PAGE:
Docker is the most important musketeer of the three. Many tasks such as testing, building, running, and deploying can all be done inside a lightweight Docker container — which can be run on different operating system. The portability of Docker ensures you can execute the same tasks, the same way, on different environment like MacOS, Linux, Windows, and CI/CD tools.
# Useful Docker images
Docker images are like any other software. You should do your own research before using them and this list does not make an exception.
flemay/musketeers (opens new window) has useful tools for a 3 Musketeers project including Docker, Compose, Make, and more. The
flemay/cookiecutterimage in the examples uses this image to build and test the Docker image in GitLab Pipeline. See pattern Docker-in-Docker (DinD)
jwilder/dockerize (opens new window): There is often a need to wait for a service to start before interacting with it. For instance, waiting for a database container to be ready before running a migration. The image
jwilder/dockerizecan be used to help with this scenario.
dbStart: docker-compose up -d db docker-compose run --rm dockerize -wait tcp://db:3306 -timeout 60s
dockerlint (opens new window) validates your Dockerfiles
shellcheck (opens new window) lints your shell scripts
# Accessing host's localhost from a container
On Windows/Mac, accessing the host localhost is to use the url like
host.docker.internal. This is handy because if you have an application running on
localhost:3000 locally (through container or not), then you can access it
$ curl host.docker.internal:3000.
# Image without Make
One of the patterns is to call Make from Compose. If you want to follow this pattern and your image does not have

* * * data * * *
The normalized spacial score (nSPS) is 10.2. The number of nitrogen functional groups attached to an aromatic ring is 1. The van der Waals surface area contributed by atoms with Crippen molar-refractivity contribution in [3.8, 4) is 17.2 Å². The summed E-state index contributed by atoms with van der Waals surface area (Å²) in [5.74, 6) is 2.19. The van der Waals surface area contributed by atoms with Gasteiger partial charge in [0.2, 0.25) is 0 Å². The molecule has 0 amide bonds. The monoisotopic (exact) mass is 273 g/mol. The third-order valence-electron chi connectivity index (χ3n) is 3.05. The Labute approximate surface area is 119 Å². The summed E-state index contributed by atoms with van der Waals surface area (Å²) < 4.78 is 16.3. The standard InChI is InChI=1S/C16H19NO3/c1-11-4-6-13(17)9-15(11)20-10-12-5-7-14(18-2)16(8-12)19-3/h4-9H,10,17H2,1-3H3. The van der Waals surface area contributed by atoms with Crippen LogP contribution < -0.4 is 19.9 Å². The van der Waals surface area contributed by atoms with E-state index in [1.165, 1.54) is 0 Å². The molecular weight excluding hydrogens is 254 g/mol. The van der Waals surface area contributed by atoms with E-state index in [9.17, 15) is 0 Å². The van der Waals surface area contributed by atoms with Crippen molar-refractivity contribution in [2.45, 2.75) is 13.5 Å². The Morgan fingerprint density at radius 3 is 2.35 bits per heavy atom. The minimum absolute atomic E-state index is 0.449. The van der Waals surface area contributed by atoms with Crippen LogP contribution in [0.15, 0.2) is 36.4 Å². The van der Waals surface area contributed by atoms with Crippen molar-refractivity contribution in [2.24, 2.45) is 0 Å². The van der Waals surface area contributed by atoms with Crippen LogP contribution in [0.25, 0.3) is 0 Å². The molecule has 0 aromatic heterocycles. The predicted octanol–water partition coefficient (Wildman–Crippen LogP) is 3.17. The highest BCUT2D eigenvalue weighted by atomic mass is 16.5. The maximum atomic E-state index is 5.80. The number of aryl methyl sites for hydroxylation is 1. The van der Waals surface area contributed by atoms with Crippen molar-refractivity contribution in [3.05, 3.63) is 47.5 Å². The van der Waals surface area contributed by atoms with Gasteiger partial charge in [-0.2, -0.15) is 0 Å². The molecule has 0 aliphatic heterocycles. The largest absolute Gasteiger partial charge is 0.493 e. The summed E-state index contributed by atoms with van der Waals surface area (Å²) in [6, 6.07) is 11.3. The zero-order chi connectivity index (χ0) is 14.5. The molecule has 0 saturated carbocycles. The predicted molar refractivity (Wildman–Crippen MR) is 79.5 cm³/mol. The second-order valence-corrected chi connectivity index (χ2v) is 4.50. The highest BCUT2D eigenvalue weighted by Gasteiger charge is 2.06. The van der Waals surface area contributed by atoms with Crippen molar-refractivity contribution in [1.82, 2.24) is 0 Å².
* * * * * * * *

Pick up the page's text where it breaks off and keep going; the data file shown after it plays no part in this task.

make, here are some solutions to address that.
# Use a different image
Often image publishers offer different versions of the application/product. For instance golang (opens new window) has an image based on
alpine which does not have
make. It also has an image based on
stretch which does.
$ docker run --rm golang:alpine make # "exec: \"make\": executable file not found $ docker run --rm golang:stretch make # make: *** No targets specified and no makefile found
# Use Musketeers Docker image
If you only want to call
make with common shell commands, or want to use
zip, then the lightweight Musketeers Docker (opens new window) image is for you.
# Install Make on the fly
Whenever a command runs another command it installs
make and then execute
$ make _target. Depending on how many times a command is run, this may be inefficient as it needs to download
make every time.
MAKEFILE_DIR := $(dir $(abspath $(firstword $(MAKEFILE_LIST)))) hello: docker run --rm -v $(MAKEFILE_DIR)Makefile:/opt/app/Makefile -w /opt/app alpine sh -c "apk add --update make && make _hello" _hello: echo "Hello World"
# Build your own image
You may want to build and maintain your own image based on the the image you wanted to use.
FROM node:alpine RUN apk add --update make ...
# Docker development is slow
Mounting volumes with Docker on Mac or Windows can be slow. For instance, developing a rails application. A handy tool which can help solve this problem is docker-sync (opens new window)
On Mac, using the
native_osx strategy can also help. The Docker Compose file would look like the following:
yourservice: image: animage volumes: - app-sync:/opt/app:nocopy ... volumes: # this volume is created by docker-sync. See docker-sync.yml for the config app-sync: external: true
This would work well on Windows/Mac but what about Linux? Either docker-sync is still used, which uses the native strategy and would not sync, or you use an environment variable which sets the volume: